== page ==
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Women have a greater lifetime risk of dying of pregnancy-related
causes in the USA than in 40 other countries. Women in Greece are
five times less likely and women in Spain three times less likely to die
in childbirth than women in the USA. For women of color the risks are
especially high. Black women in the USA are nearly four times more
likely to die from pregnancy-related causes than white women.
Despite the huge sums of money spent on health care, and on maternal
care in particular, the health care system remains fragmented and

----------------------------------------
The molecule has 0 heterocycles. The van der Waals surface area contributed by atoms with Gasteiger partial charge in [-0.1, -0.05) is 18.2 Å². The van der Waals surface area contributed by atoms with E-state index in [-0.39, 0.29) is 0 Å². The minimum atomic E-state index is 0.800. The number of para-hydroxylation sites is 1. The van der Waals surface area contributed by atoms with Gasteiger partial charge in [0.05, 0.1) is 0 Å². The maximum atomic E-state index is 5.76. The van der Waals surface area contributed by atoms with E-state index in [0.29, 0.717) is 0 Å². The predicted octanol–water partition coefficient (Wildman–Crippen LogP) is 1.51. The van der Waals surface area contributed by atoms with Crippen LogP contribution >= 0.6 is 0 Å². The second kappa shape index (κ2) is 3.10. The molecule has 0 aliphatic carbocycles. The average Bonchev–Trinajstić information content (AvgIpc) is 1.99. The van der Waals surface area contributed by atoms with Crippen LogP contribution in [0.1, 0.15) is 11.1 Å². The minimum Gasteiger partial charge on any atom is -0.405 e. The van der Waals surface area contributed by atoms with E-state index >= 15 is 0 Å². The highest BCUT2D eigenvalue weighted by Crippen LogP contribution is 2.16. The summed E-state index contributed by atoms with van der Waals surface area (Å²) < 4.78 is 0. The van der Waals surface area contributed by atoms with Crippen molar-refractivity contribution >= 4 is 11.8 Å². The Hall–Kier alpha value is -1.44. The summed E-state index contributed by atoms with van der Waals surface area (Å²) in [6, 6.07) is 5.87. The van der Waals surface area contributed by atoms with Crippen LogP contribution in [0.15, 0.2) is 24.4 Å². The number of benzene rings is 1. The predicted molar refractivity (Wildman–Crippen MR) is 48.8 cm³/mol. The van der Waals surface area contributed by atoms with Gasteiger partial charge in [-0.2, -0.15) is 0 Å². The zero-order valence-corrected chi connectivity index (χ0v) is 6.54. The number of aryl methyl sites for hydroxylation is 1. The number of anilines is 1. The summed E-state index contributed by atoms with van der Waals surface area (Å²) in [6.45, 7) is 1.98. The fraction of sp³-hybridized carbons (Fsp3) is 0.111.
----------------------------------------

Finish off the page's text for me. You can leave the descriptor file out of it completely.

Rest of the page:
women continue to face a range of obstacles in obtaining the services
they need. The consequences are evident every step of the way. Many
women have inadequate access to family planning, enter pregnancy in
less than optimal health, receive late or inadequate prenatal care, are
given inadequate or inappropriate care during delivery and have
limited access to post-natal care.
For over 20 years the US authorities have failed to improve the
outcomes and disparities in maternal health care. This report shows
the human cost of this failure and highlights the steps that are urgently
needed to move towards a health care system that respects, protects
and fulfils the human right to health without discrimination.